Description

Media plays an important role in the continued process of democratization and opening in Mexico. By corroborating facts and providing analysis, the media is vital to the capacity for, and the validity of, civic participation. Though the Mexican press seems vibrant due to an abundance of news outlets across the three major medias radio, television, and print journalists continue to face physical violence at the hands of drug trafficking organizations (DTOs) and, in some cases, members of the local or municipal police. Though less viscerally shocking than physical violence, economic threats and incentives also threaten freedom of the press. Among the lowest paid professionals in Mexico, journalists have historically endured economic manipulation through the institutionalization of press-release journalism, through which political parties and government officials, notably the Institutional Revolutionary Party (PRI), incentivized the rehashing of official statements and government information without due diligence. This research project seeks to determine if Mexican journalists continue to be economically manipulated by their government, specifically in terms of government advertising, hirings and firings, and incentives such a bribes. This paper will also connect the apparent degree of modern press freedom to historical press manipulation, and fortify the deep connection between freedom of press, freedom of information, and democracy.

COinS
 

Economic Manipulation of the Mexican Media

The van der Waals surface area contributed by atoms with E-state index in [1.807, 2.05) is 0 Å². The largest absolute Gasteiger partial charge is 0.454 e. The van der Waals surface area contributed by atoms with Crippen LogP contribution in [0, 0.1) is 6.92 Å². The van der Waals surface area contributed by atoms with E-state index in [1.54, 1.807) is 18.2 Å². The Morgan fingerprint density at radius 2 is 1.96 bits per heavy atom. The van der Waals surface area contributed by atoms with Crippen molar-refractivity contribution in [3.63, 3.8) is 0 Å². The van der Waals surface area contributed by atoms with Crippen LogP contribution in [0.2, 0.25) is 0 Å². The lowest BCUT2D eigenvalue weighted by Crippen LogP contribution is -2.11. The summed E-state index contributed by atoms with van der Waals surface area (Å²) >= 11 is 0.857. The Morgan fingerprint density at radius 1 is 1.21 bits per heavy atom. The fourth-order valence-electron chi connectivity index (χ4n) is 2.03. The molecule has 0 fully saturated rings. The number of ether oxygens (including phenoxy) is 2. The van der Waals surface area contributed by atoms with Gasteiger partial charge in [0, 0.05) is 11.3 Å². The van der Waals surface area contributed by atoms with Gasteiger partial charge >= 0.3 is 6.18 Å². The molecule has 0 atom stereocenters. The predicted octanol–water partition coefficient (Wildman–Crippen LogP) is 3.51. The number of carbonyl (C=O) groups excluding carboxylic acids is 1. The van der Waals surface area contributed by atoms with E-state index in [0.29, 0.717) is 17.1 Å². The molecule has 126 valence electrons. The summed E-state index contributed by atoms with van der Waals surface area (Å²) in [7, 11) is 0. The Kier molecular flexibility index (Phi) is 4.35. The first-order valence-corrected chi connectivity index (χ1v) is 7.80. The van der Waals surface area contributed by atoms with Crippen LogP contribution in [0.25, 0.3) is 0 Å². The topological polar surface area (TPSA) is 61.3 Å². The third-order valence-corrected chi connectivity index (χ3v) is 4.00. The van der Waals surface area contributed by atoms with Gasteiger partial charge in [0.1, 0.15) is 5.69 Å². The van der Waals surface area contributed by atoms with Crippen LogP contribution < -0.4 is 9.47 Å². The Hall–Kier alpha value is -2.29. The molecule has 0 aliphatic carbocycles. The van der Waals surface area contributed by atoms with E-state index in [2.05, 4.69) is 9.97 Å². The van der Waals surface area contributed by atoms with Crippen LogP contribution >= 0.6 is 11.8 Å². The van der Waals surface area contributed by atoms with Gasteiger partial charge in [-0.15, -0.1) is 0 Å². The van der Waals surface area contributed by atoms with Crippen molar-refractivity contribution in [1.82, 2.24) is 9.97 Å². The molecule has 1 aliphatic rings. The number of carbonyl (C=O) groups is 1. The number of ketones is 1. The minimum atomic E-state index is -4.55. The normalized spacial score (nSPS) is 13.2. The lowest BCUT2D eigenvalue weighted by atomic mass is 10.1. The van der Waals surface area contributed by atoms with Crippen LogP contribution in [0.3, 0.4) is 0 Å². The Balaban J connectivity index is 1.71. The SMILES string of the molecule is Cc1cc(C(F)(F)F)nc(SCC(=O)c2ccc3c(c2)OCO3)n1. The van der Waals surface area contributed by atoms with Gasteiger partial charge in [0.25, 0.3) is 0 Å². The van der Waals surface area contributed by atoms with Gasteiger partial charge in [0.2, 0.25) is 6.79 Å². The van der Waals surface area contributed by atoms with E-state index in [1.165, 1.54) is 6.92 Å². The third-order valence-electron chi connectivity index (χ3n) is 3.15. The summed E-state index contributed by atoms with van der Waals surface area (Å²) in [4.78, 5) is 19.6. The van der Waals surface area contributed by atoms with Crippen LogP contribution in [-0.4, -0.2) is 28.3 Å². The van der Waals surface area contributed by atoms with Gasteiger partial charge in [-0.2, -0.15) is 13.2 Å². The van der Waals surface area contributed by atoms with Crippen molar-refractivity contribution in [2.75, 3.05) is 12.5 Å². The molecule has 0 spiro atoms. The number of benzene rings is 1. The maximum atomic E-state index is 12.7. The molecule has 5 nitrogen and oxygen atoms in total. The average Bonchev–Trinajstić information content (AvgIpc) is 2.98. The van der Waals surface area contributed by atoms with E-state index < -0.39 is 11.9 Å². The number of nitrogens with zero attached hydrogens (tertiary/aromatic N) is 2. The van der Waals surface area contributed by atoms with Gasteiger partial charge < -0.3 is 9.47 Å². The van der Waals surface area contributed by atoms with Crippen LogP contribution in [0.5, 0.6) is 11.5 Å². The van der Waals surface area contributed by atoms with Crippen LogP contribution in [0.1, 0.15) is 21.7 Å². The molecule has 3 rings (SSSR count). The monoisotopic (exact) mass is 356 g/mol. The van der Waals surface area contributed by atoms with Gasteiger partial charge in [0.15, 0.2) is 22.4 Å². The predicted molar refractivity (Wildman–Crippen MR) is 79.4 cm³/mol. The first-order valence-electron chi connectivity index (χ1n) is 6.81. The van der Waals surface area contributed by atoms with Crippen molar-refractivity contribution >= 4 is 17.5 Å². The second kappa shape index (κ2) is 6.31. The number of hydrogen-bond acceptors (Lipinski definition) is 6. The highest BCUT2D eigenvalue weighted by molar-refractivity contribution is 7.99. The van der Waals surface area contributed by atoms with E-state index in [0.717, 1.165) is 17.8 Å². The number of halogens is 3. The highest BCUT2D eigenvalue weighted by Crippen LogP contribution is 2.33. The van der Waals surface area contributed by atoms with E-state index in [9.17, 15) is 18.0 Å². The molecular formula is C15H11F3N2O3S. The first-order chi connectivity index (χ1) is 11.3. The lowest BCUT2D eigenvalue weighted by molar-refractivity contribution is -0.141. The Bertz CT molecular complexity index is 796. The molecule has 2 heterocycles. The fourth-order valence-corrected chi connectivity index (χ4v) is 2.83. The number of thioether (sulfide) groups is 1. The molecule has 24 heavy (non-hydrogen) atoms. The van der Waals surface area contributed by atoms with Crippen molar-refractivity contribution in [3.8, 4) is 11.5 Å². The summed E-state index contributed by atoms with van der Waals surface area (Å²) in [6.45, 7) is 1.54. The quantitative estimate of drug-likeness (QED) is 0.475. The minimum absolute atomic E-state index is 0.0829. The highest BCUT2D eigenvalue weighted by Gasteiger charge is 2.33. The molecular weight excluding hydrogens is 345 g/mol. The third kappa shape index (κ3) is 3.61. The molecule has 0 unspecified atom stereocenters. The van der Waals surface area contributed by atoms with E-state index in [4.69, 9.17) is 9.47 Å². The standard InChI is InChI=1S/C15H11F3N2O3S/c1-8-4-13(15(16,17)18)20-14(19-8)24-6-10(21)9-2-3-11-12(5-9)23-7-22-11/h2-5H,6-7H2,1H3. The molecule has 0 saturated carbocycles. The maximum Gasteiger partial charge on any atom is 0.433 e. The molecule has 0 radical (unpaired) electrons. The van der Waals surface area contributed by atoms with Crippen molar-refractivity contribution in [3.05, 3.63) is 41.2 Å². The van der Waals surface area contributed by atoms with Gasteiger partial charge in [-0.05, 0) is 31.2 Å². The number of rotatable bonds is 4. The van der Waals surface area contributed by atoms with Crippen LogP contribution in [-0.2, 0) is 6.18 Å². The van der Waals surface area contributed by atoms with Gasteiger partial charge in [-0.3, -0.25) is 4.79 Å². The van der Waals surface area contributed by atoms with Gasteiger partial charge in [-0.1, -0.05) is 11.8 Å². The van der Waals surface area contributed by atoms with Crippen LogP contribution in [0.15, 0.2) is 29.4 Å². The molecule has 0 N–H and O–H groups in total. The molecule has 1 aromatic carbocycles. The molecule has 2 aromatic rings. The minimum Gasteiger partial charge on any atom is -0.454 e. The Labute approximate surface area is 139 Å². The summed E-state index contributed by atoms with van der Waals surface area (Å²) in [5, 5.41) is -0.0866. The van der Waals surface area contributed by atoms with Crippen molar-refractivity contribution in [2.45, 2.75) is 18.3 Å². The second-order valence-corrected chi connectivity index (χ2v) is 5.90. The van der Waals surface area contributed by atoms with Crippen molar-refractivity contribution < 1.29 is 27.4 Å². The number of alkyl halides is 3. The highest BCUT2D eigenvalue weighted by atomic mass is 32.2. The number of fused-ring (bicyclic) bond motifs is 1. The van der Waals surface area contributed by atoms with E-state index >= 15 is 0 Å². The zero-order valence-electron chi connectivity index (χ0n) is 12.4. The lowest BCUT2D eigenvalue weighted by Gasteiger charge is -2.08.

Media plays an important role in the continued process of democratization and opening in Mexico. By corroborating facts and providing analysis, the media is vital to the capacity for, and the validity of, civic participation. Though the Mexican press seems vibrant due to an abundance of news outlets across the three major medias radio, television, and print journalists continue to face physical violence at the hands of drug trafficking organizations (DTOs) and, in some cases, members of the local or municipal police. Though less viscerally shocking than physical violence, economic threats and incentives also threaten freedom of the press. Among the lowest paid professionals in Mexico, journalists have historically endured economic manipulation through the institutionalization of press-release journalism, through which political parties and government officials, notably the Institutional Revolutionary Party (PRI), incentivized the rehashing of official statements and government information without due diligence. This research project seeks to determine if Mexican journalists continue to be economically manipulated by their government, specifically in terms of government advertising, hirings and firings, and incentives such a bribes. This paper will also connect the apparent degree of modern press freedom to historical press manipulation, and fortify the deep connection between freedom of press, freedom of information, and democracy.

 

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